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featuring a cemetery, a horizon where the sea lies, and exotic stones.
It came again tonight before I put my hand
to the porthole, anticipating a long night plucked.
My shiny new dream wondered patiently, its streamers
wild, anticipating the dropping of my head to the side . . .
As I'd put it now on not one of my best days, my ship
had come in. I wasn't bossy, harsh, tyrannical.
I was windy, a bit naive, and easily seduced.
I came to be seduced. The atmosphere was lax,
if anything. The days were sunny and damp. It was
my ship, and it had come in.
In the moonlight footsteps huddle together-footsteps!-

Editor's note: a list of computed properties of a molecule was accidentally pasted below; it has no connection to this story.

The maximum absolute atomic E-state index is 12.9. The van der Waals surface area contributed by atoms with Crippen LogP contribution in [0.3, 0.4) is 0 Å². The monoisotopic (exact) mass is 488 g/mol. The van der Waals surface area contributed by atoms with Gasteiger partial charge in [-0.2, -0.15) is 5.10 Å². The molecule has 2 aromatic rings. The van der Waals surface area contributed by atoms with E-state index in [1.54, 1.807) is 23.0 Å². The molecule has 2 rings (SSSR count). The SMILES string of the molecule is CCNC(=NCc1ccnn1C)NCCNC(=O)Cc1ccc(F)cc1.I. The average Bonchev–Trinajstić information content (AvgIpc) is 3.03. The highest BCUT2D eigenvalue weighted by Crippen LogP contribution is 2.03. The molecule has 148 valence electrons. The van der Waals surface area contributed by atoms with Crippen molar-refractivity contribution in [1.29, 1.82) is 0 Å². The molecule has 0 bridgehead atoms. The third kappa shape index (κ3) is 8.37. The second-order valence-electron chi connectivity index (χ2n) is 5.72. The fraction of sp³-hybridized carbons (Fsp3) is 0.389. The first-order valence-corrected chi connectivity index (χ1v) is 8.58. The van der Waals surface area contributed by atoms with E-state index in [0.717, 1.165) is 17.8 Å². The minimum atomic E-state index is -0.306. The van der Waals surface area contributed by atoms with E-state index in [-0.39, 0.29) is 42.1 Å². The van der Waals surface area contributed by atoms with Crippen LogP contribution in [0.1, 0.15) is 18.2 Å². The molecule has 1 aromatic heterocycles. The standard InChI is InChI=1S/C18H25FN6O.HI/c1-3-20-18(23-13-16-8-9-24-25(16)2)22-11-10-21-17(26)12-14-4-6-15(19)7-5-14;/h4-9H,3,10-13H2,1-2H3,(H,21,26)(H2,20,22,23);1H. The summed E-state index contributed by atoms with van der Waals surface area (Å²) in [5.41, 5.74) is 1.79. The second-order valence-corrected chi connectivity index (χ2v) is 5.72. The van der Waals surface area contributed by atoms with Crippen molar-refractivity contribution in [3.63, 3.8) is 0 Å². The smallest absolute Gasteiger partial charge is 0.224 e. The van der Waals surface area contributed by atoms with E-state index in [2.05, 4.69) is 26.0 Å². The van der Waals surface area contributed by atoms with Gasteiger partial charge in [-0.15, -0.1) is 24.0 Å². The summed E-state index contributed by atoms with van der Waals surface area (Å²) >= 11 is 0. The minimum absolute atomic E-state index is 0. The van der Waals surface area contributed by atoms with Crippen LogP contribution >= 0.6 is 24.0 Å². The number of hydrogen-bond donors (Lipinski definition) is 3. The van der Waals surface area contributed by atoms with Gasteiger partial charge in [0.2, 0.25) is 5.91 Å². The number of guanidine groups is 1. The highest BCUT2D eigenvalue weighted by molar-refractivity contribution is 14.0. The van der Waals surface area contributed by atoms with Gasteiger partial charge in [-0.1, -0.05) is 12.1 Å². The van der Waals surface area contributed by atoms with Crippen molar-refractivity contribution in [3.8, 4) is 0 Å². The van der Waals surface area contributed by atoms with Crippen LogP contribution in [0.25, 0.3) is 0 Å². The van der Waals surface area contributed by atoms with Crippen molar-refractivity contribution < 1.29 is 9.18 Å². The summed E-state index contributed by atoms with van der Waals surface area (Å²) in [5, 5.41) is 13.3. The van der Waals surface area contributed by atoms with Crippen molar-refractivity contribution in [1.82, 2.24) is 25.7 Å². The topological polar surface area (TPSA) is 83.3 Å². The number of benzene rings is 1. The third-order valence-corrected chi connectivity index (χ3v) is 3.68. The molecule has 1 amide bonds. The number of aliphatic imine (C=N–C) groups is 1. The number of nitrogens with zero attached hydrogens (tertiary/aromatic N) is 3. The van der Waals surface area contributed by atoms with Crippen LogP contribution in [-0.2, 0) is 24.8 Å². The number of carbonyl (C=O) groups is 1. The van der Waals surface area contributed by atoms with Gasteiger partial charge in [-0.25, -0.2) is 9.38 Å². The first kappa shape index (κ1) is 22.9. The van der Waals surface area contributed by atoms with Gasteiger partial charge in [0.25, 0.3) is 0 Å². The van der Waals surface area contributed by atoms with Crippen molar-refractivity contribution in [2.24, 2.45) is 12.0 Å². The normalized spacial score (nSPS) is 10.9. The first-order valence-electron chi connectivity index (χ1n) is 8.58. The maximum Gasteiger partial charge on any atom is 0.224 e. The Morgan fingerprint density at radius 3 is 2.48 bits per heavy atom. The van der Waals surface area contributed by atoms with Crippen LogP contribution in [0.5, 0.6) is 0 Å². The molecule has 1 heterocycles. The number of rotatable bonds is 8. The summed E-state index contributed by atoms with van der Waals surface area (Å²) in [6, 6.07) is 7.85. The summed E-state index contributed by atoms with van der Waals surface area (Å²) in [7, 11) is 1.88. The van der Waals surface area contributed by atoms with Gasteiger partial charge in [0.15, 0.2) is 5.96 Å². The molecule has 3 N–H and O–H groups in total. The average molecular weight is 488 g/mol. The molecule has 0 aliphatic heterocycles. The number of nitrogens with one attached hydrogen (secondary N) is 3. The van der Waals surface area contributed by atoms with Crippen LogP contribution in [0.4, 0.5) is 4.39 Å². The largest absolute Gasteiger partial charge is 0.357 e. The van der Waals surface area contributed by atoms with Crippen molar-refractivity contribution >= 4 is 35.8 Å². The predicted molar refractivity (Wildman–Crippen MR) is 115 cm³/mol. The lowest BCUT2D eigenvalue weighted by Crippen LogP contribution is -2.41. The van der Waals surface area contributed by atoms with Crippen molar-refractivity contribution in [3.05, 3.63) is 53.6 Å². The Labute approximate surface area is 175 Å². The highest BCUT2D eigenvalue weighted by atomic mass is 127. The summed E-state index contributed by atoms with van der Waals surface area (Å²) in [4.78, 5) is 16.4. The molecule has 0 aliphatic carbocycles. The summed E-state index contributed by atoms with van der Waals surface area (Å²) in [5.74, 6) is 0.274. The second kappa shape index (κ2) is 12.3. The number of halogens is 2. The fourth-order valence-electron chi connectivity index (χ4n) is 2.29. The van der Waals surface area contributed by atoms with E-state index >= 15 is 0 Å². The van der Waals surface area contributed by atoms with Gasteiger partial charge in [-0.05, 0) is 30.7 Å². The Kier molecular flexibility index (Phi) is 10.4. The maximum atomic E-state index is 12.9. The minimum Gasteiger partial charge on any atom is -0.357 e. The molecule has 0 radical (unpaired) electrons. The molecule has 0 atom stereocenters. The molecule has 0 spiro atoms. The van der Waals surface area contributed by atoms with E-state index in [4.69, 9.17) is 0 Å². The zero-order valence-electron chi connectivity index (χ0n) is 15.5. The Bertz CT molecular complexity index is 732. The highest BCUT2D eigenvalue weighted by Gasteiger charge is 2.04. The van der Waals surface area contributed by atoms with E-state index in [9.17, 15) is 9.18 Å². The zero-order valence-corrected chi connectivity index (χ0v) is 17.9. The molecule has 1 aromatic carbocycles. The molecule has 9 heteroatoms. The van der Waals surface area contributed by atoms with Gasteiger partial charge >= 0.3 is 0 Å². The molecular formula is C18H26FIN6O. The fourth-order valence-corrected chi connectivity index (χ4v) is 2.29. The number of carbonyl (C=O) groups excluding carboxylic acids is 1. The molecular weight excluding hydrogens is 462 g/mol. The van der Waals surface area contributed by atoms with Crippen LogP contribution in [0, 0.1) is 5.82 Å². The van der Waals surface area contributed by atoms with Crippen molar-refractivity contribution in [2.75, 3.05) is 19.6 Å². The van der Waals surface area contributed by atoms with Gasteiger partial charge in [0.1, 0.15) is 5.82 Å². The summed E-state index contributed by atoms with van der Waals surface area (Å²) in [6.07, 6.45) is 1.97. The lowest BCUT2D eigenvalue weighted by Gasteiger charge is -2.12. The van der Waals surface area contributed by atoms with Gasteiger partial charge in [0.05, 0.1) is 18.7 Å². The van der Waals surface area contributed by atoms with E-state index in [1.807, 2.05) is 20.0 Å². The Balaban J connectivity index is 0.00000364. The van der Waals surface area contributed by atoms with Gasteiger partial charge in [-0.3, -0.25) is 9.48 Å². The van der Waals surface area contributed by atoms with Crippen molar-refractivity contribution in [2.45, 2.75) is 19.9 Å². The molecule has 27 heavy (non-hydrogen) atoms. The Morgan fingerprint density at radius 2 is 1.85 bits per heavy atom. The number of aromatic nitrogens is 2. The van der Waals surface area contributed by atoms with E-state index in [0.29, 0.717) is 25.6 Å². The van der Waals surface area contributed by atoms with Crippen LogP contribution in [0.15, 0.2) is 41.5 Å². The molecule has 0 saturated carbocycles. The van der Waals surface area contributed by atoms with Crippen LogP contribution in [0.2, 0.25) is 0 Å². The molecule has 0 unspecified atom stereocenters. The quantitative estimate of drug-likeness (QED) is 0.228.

yet even delusions crush. This dream loves its dream
and ripples under fingers. Listen, my first love began,
it is the same addiction. It is the same addiction:
a wheat field's chattering in the wind, the first birds in weeks.
The sounds of birds is the same thing. It is the same song.
It came again. With no exceptions, I've wanted it.
The wave dissolves into rays. The rays echo a moon song;
they sing right through like bottlerockets.
A carefully considered reply below me doubles
and gains lightness-pumice stone, the body's surface,
sad questions outside the window. They mouth themselves,
obeying only the firmament and the storms of clouds
dying in the places where clouds are stored.
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A recording of our virtual literary event with three generations of Black women writers.
Remembering poets Lynda Hull and Michael S. Harper, with original portraits
Netflix’s Maid and three recent best-sellers depict the agonies and rage of being a low-wage housekeeper or nanny. But all fail to identify capitalism itself as the culprit.